Nearly all pleasurable experiences — from eating a good meal to having sex — involve the release of dopamine.   Dopamine is the feel good chemical you get while riding around the track on your motorcycle when focussed on enjoyment and fun (i.e. not racing or riding competitively).    But more importantly in the context here, a successful track day expands on this to say that you should strive to associate ALL the things associated with track days with feeling good:  laying out your gear in anticipation of the big day, loading the truck,  hydrating and doing your stretching the day before, sipping on the mug of good coffee during the drive up to the track, etc.   Focussing on enjoyment of the Flow of all things “surrounding and including” the track day is Key to getting into the right headspace for a positive, successful, and enjoyable track day.   Your positivity will in turn boost the spirits of everyone else at the track too.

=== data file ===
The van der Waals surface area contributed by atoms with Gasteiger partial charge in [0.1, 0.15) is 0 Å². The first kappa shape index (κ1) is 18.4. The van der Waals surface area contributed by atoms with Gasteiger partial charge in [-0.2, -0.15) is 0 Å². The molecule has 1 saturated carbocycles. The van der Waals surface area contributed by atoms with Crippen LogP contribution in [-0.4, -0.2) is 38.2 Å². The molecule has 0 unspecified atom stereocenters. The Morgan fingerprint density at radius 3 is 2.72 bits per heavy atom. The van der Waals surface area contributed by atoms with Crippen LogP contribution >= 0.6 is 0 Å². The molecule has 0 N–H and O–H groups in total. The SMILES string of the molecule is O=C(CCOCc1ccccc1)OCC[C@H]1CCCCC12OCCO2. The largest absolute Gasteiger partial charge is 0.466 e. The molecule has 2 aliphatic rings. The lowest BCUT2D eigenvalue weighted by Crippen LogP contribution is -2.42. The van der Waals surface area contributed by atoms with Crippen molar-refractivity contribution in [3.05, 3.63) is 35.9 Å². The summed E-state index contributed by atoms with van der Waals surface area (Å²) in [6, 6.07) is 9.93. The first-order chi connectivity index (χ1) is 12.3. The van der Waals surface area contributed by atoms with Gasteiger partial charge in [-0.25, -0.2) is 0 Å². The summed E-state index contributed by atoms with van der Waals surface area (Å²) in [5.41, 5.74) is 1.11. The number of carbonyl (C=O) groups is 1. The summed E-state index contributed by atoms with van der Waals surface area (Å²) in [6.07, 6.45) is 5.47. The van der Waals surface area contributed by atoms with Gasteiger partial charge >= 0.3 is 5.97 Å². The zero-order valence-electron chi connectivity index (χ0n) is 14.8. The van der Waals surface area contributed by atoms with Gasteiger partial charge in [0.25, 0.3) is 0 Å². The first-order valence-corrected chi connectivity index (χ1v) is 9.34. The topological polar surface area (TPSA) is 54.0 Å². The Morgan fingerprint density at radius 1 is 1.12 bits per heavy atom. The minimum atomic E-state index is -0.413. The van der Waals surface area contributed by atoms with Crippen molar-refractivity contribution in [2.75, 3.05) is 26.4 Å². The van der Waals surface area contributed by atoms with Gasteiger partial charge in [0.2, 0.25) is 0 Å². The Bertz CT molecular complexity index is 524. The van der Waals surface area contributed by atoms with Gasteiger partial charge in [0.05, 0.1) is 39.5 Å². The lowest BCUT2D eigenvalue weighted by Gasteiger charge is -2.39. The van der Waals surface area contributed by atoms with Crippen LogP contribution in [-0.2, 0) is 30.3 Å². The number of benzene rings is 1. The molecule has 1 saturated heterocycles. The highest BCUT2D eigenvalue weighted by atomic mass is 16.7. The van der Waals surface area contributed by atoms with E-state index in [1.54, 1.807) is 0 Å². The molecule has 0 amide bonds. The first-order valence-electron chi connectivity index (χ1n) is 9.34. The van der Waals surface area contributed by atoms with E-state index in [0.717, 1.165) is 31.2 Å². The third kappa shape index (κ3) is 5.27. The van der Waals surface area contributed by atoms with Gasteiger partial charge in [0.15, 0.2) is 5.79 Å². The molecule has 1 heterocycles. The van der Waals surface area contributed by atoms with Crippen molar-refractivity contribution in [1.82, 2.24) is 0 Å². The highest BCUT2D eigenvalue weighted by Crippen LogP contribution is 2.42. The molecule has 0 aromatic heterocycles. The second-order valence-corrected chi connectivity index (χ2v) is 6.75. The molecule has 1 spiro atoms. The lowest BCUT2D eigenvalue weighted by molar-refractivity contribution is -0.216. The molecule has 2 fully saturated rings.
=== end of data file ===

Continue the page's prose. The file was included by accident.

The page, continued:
Adrenaline production can also make you Feel Good in a very pumped-up sort of way, and while this is indeed and absolutely a source of FUN, there are some downsides associated with focussing on getting an adrenaline fix:  first and foremost in the context of motorcycle track days, when adrenaline is flowing your mind is generally not functioning normally.  In fact, adrenaline is often associated with, or blamed for, bad (or at least, neither rational or balanced) decisions made in the “heat of battle” and “fight or flight” quick decisions.   Adrenaline is when you think, “I need to catch and pass my buddy”.   Do you really need to urgently pass your slightly slower buddy this lap, or can you ease off for a few corners and just wait for some free space?   Adrenaline will typically push you to try and make a pass and even possibly be a bit aggressive.  That may work in race situations, but Track Days are Not a race.  We all want and need to go home to our family at night, and to get to work in the morning.  A rider pumped on adrenaline is going to push hard to make a pass, and in the process, run a much higher risk of crashing and or injuring themself; whereas a rider focussed on dopamine will be working on their Flowand circulating the track being focussed on their technique, grip levels, tire and chassis feedback, etc.